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Korea, Japan leaders advised to meet at G20 summit

Posted August. 21, 2013 07:33,   


The Japanese government proposed to Korea through Korean Ambassador to Japan Lee Byeong-gi that the two countries hold a summit meeting during the G20 summit set to take place in St. Petersburg, Russia from September 5 to 6. The leaders of the two neighboring countries last met in December 2011, or 20 months ago. Since then President Lee Myung-bak’s visit to Dokdo islets in August last year, bilateral ties have effectively remained severed, save exchange in the private sector.

Watchers have conflicting views on the need for a Korea-Japan summit. Those who support a summit cite as reasons that there will be little possibility for a shift of situation if the two sides are to take resolution of past history dispute as premise for their summit, that past history needs to be handled separately from other issues, and that the two countries need to closely cooperate on many different matters. Issues for cooperation include North Korea’s nuclear program, countering of fast emerging China, and economic affairs. Some experts say that Korea needs Japan’s cooperation for the Korean Peninsula trust-building process and a plan on peace and cooperation in Northeast Asia, agendas that President Park Geun-hye advocates for. Those who deny the need for a summit meeting argue that Korea has no reason to join hands with Japan, which lost its allies in the Northeast Asia region and desperately needs a partner, and that if Japan denies past history and claims its sovereignty over Dokdo again in their summit, Korea will embrace serious ramifications.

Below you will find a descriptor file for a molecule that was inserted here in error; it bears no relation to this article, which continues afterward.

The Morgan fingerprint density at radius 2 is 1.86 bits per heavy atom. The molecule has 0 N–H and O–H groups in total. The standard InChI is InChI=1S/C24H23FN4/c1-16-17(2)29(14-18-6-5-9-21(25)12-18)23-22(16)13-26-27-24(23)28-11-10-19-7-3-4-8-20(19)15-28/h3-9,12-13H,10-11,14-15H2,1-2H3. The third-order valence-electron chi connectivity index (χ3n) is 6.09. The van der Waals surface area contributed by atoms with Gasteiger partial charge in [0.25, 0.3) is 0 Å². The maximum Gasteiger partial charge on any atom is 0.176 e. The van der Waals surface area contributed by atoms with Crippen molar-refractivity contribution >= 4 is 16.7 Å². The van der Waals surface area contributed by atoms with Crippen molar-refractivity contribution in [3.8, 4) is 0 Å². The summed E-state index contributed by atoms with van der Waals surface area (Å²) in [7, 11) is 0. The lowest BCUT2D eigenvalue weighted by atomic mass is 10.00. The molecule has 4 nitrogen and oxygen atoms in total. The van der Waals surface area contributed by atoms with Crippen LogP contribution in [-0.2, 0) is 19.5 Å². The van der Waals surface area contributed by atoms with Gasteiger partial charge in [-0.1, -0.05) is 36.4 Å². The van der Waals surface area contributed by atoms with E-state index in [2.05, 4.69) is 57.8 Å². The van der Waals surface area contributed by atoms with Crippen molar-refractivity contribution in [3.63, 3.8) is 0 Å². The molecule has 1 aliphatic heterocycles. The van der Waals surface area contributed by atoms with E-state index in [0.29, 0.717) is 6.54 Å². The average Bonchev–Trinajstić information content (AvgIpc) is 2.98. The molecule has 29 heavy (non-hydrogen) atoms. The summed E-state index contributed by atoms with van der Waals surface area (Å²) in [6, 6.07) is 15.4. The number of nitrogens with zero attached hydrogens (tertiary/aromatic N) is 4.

But it is believed that rejecting an offer to hold a semi-official summit on the sidelines of a multilateral summit, as opposed to bilateral talks, is not a tactic that is necessarily beneficial to Korea. It would be quite another matter if Korea will never hold summit talks with Japan, as long as Tokyo does not make remarks on past history, Dokdo and comfort woman for the Japanese military, which are acceptable to Korea. If this is not the situation, Korea had better to accept the offer for a summit by reducing its expectations for the summit, thus create momentum to improve bilateral ties, and secure a dialogue channel. Korea also needs to consider the possibility that Japanese Prime Minister Shinzo Abe will remain in power over the next three years.

Of course, the Japanese government should take a bold stance in its effort to create an environment for summit talks. Abe angered Korea by commenting, “The definition of aggression is not clear.” He did not pay a visit to the Yasukuni Shrine, but earned criticism from both in and outside of his country at a memorial ceremony honoring fallen Japanese soldiers on August 15, because he failed to admit to Japan’s aggressions into neighboring countries, reflect upon accordingly, and make resolution not to engage in war. If Japan truly wants a Korea-Japan summit, the island country should make explanations on the move and prevent recurrence. Preparatory work can be done through working-level consultative talks. If Park and Abe come to frown at their first encounter, Japan should recognize that practical summit talks between the two countries will not take place for a considerable period of time.